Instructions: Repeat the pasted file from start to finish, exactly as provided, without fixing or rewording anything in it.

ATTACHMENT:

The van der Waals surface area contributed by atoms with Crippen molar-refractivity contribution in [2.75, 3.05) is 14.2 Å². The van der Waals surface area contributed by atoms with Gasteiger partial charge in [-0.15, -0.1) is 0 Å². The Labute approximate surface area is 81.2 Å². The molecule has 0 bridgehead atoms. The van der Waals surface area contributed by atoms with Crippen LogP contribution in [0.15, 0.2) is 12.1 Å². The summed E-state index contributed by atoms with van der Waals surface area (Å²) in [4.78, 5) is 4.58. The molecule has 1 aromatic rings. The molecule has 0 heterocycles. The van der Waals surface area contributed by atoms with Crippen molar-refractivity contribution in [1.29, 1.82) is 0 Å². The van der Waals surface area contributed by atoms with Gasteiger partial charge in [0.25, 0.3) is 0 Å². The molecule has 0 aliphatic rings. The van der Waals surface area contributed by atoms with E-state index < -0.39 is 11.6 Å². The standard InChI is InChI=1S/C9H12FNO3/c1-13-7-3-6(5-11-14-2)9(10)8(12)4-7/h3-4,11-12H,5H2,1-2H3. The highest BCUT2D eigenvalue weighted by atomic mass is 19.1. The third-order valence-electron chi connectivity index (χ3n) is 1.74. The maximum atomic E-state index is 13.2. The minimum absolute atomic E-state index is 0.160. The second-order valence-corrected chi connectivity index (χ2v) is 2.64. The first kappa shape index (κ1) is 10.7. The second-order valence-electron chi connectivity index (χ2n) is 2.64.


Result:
The van der Waals surface area contributed by atoms with Crippen molar-refractivity contribution in [2.75, 3.05) is 14.2 Å². The van der Waals surface area contributed by atoms with Gasteiger partial charge in [-0.15, -0.1) is 0 Å². The Labute approximate surface area is 81.2 Å². The molecule has 0 bridgehead atoms. The van der Waals surface area contributed by atoms with Crippen LogP contribution in [0.15, 0.2) is 12.1 Å². The summed E-state index contributed by atoms with van der Waals surface area (Å²) in [4.78, 5) is 4.58. The molecule has 1 aromatic rings. The molecule has 0 heterocycles. The van der Waals surface area contributed by atoms with Crippen molar-refractivity contribution in [1.29, 1.82) is 0 Å². The van der Waals surface area contributed by atoms with Gasteiger partial charge in [0.25, 0.3) is 0 Å². The molecule has 0 aliphatic rings. The van der Waals surface area contributed by atoms with E-state index < -0.39 is 11.6 Å². The standard InChI is InChI=1S/C9H12FNO3/c1-13-7-3-6(5-11-14-2)9(10)8(12)4-7/h3-4,11-12H,5H2,1-2H3. The highest BCUT2D eigenvalue weighted by atomic mass is 19.1. The third-order valence-electron chi connectivity index (χ3n) is 1.74. The maximum atomic E-state index is 13.2. The minimum absolute atomic E-state index is 0.160. The second-order valence-corrected chi connectivity index (χ2v) is 2.64. The first kappa shape index (κ1) is 10.7. The second-order valence-electron chi connectivity index (χ2n) is 2.64.